(Bloomberg) –FedEx Corp. is indefinitely extending some surcharges amid soaring package volume and rising delivery costs, pushing its pricing power further into 2021.
While the added fees will be lower than during the year-end holiday rush, the extension breaks with the typical practice in which the extra charges would lapse after the so-called peak season. FedEx and United Parcel Service Inc. have been handling record volume as the coronavirus pandemic spurs a surge in demand for home delivery of goods ordered online.
“We are experiencing extremely high demand for capacity and increased operating costs across our network this holiday peak season,” FedEx said on its website as it unveiled pricing that will take effect Jan. 18. “We anticipate volume to continue to surge into the new year.”
FedEx’s decision to extend surcharges beyond mid-January heralds increased pressure on retailers and other shippers, with demand for package deliveries expected to remain robust. UPS is likely to follow FedEx and extend its own special fees, said John Haber, founder of Spend Management Experts, an Atlanta-based consultancy that seeks to save money on shipping for clients.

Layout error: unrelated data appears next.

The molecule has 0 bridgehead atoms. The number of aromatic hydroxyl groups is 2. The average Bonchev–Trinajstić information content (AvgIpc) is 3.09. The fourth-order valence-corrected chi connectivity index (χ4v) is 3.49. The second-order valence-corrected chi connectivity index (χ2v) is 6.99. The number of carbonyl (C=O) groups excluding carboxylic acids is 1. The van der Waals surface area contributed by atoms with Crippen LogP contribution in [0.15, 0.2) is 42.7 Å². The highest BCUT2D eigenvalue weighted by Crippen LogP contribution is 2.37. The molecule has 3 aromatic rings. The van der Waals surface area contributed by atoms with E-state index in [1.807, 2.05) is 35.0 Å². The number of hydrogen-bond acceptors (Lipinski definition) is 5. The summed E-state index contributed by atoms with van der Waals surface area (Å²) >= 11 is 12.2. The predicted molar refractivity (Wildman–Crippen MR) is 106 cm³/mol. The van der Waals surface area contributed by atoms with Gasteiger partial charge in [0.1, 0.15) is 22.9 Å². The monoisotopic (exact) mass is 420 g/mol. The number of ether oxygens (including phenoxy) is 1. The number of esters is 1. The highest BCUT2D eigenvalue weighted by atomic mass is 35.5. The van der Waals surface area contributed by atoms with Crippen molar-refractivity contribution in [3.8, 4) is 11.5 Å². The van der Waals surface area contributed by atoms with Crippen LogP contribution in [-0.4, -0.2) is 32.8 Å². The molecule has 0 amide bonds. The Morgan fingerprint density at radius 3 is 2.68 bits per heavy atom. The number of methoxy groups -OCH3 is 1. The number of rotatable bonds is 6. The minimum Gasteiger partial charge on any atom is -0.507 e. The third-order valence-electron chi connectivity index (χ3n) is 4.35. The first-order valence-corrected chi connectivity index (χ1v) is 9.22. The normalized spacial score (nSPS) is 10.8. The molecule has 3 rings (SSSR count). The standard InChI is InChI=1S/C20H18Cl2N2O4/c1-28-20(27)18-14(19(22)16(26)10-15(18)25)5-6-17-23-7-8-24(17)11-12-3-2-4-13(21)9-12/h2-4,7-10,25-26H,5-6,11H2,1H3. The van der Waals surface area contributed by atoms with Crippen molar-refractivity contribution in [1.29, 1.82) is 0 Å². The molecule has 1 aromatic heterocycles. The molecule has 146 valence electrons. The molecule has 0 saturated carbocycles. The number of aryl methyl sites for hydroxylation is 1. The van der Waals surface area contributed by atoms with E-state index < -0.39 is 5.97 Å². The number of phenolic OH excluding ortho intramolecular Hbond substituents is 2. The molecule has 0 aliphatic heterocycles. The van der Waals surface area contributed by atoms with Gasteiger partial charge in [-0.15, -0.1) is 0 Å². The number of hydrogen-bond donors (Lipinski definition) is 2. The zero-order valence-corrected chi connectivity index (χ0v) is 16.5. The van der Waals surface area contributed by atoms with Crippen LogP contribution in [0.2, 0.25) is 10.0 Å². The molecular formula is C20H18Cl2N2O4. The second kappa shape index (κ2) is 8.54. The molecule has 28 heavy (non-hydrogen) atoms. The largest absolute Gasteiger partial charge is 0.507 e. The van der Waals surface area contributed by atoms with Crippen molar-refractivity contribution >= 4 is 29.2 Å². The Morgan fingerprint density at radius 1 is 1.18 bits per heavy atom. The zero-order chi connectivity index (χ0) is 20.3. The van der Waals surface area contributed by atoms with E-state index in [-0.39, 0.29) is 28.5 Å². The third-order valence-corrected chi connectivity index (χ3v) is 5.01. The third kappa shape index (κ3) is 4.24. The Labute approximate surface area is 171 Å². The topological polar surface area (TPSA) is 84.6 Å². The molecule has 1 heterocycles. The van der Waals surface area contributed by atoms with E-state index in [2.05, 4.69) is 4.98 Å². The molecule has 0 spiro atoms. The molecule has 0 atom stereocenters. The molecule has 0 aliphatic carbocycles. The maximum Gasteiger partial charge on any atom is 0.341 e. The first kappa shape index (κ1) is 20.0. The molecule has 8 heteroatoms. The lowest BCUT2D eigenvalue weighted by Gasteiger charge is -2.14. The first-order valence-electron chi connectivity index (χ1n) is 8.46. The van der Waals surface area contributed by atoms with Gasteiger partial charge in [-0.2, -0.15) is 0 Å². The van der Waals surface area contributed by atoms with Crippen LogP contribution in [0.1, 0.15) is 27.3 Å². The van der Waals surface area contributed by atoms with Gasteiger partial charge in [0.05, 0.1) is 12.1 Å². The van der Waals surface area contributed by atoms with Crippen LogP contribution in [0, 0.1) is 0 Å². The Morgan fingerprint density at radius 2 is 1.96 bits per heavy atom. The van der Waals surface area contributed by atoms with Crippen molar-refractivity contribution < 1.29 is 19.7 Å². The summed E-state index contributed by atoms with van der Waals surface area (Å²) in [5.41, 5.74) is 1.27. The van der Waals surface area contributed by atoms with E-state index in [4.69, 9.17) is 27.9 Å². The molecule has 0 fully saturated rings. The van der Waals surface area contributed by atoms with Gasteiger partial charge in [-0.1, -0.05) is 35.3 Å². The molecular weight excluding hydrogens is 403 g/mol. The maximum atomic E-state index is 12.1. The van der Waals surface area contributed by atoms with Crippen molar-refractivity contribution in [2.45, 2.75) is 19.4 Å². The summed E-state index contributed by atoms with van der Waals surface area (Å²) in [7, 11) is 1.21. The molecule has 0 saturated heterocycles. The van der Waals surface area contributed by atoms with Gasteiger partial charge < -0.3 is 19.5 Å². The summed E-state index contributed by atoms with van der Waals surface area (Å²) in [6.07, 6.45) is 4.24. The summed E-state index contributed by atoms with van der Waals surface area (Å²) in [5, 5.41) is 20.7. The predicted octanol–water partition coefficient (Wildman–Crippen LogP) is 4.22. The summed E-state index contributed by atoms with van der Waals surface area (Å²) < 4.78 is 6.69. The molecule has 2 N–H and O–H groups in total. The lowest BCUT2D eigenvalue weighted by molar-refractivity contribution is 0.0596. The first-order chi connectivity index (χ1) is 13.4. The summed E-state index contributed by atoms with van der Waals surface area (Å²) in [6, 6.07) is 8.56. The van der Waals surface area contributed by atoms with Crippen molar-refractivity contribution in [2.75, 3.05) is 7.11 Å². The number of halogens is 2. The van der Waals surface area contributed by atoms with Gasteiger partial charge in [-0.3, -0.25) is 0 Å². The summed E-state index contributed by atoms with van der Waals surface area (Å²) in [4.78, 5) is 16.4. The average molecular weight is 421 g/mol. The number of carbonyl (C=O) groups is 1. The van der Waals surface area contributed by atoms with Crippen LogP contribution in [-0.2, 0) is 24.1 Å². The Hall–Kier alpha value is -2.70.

“We don’t think some of these surcharges are going to be ending any time soon, so you need to be very conservative on budgeting,” Haber said. “The first quarter is still going to be a challenge on the capacity side.”
From Jan. 18 “until further notice,” FedEx will charge an extra $30 for oversize items, $3 a parcel for items requiring additional handling and 75 cents for each SmartPost package, according to prices posted on the company’s website.
Earlier this year, the courier announced surcharges for the holiday season that would run mostly through Jan. 17 to manage the onslaught of demand and to cover extra costs for hiring more workers and acquiring more vehicles.
Demand has been so heavy that at one point during the current peak season, the couriers temporarily stopped taking some packages from large retailers when shipments went beyond pre-agreed allotments. FedEx and UPS have also sought to steer volume to weekends where there’s more capacity.
FedEx failed to keep up with Wall Street’s soaring expectations as a jump in costs at the Ground unit crimped profit margins and spurred doubts about the extent of a bonanza from record package deliveries.
The Ground unit, which carries most of the company’s U.S. e-commerce business, had margins of 7.5% in the fiscal second quarter, down from 11.8% in the previous quarter, FedEx said Thursday. The division’s higher spending on wages and purchased transportation dragged down FedEx’s overall margins from the previous three-month period, even as profit surged from last year.
The cost squeeze is poised to weigh on FedEx despite the courier’s push to raise prices and boost efficiency. A flood of e-commerce parcels is expected to continue even after this year’s gains from the coronavirus pandemic. Since dropping off packages is more expensive at homes than at businesses, the shift threatens FedEx Ground’s effort to restore profit margins to the teens, which it enjoyed when commercial deliveries predominated.